Home Automation with Raspberry Pi

The Surveillance System

this year I planned to travel with my family to China for a few weeks, so we had to leave alone our house. While being on vacation, I wanted to check sometimes if everything was alright at home. So I decided to install two more cameras and connect them to the webserver of my home automation system. I had one camera attached already before and I wrote about it here. Both cameras I placed inside the house so I did not have to bother about rain. One was directed to our garden through a window, the other was directed to our living room. I could have done more thoughts about the camera placement, but I considered this more as an experiment. Also I was constrained with the cables. I wanted to use the raspberry connected to the cameras without wireless, so there was only one place left to put the cameras without drilling holes: close to my dsl modem. Home Automation with Raspberry Pi

The webcams and the hub

I bought two webcam vx-800 mostly because they are cheap, and I had good experience with them with the my first camera. Unfortunately this type of camera has a fixed shutter, so it controls the light passed through with the shutter speed. The problem is that the pictures are very often overexposed. But for this time I did not want to spend more money on the them. The usb ports of the raspberry pi can only deliver about 100mA, and with two cameras, it will be over the limit. So I also bought a 4 port hub from logilink. A power supply came with it, and it was able to provide more than 1 A. It never came up to my mind before, but when you have a power supply for the hub, you dont need an additional one for the raspberry. It draws its power from the hub via usb.

The motion detection

I think it is quite useless to have a pure webcam, which constantly delivers life pictures. It is better that the cameras detect motions and store the motions on the sd card as a video. For this I installed the application motion. I created a howto guide here, so I will only describe a few settings here. In the motion config file motion.conf, I had to add (or take out the comments) the following two lines: thread /etc/motion/thread1.conf thread /etc/motion/thread2.conf So since I had two cameras, there were two config files. In the files thread1.conf and thread2.conf I adjusted the parameters target_dir and webcam_port. It worked almost instantly (I had few problems, but honestly I forgot about them). You can setup motion to generate shockwave files each time the number of pixels exceeds a threshold between two sequential pictures. I assume it is the parameter ffmpeg_video_codec. And this is exactly what I want. If there is some movement, the raspberry pi is storing this movement as a short video. Now the webserver just needs to pick up the videos and integrates them into the webpage generation process. Home Automation with Raspberry Pi Code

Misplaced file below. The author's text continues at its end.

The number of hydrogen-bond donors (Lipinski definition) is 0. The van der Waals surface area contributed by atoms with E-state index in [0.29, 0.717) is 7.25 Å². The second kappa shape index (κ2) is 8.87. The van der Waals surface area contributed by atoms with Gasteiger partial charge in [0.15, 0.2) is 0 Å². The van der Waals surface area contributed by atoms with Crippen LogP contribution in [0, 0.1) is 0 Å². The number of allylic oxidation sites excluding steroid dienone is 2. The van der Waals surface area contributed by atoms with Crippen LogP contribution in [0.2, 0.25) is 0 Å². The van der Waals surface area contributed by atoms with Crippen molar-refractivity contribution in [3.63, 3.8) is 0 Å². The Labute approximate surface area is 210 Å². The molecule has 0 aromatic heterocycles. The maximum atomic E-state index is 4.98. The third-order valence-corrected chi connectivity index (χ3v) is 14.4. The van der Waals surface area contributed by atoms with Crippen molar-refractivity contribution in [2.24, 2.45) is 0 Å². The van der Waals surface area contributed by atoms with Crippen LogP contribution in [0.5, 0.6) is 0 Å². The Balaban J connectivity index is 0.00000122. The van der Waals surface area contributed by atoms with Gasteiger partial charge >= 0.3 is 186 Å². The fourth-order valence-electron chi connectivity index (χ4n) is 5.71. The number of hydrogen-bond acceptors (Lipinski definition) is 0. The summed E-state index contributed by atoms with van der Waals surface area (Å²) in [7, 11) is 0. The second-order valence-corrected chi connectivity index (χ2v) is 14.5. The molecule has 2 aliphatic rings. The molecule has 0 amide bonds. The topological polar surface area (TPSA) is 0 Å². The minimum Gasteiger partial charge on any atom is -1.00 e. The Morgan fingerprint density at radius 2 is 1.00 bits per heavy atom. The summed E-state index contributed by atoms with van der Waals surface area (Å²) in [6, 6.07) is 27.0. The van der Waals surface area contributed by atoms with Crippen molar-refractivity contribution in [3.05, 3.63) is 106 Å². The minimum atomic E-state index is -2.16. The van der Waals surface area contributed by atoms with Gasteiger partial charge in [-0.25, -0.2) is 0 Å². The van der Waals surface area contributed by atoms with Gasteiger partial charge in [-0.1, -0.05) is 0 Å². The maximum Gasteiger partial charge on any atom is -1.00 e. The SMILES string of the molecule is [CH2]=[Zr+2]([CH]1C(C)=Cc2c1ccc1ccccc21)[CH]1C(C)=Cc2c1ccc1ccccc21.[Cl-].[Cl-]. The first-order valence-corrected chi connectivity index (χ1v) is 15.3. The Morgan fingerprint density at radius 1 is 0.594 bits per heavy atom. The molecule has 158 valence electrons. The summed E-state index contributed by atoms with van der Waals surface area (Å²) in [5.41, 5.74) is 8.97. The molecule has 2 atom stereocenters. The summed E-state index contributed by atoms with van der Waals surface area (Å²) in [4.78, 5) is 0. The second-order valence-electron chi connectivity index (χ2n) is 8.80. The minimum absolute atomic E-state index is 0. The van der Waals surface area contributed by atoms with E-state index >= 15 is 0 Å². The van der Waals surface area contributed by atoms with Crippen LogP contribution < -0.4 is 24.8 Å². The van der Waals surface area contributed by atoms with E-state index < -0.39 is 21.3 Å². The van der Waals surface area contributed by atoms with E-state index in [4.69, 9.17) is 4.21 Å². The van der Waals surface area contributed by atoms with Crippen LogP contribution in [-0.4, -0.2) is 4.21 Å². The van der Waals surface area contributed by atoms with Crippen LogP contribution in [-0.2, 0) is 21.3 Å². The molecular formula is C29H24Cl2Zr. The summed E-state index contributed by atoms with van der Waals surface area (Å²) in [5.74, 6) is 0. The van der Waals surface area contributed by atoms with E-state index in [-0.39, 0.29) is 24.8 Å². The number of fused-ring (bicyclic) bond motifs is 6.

The video retrieval

my webserver runs on a different raspiberry pi, than the one which runs the motion detection with the cameras. So I implemented a getter program which downloads the swf files from the camera raspberry. I pasted the code which is doing this below. The first step, it logs into the camera raspberry with ssh and it uses a public key to overcome the need for a password, see the -i option. Then it executes the find command to get all swf files which are not older than 3 hours. In the second step, it searches for all swf files in an directory of the webserver. In the foreach loop, the program checks if the swf files already have been loaded, if not, it loads them with a scp command. Note the -i option, which is needed to omit the password entry.

my @args1 = (“ssh”, “-i /home/pi/cam23key”, “pi\@ “, “\”find /data/webcam/cam2/ -mmin -180 -type f  | grep swf; \””); my @args2 = (“find /var/www/cgi-bin/pics/cam3 -type f | grep swf”); my line;my @lines1;my @lines2;open(IN1, “@args1 |”) or die “Can't open pipe: !”;while(<IN1>) {    line = _;    chomp(line);    push(@lines1, line); }close(IN1); open(IN2, “@args2 |”) or die “Can't open pipe: !”;while(<IN2>) { line = _;    chomp(line);    push(@lines2, basename(line));}close(IN2);foreach(@lines1) {    line = _;    if (grep {_ eq basename(line)} @lines2) {    print “Found line\n”;    } else {    print “No line, copying …\n”;    my ret = system(“scp -q -i /home/pi/cam23key pi\@ /var/www/cgi-bin/pics/cam3”);    } }
For more detail: Home Automation with Raspberry Pi

About The Author

Ibrar Ayyub

I am an experienced technical writer with a Master's degree in computer science from BZU Multan University. I have written for various industries, mainly home automation, and engineering. I have a clear and simple writing style and am skilled in using infographics and diagrams. I am a great researcher and is able to present information in a well-organized and logical manner.

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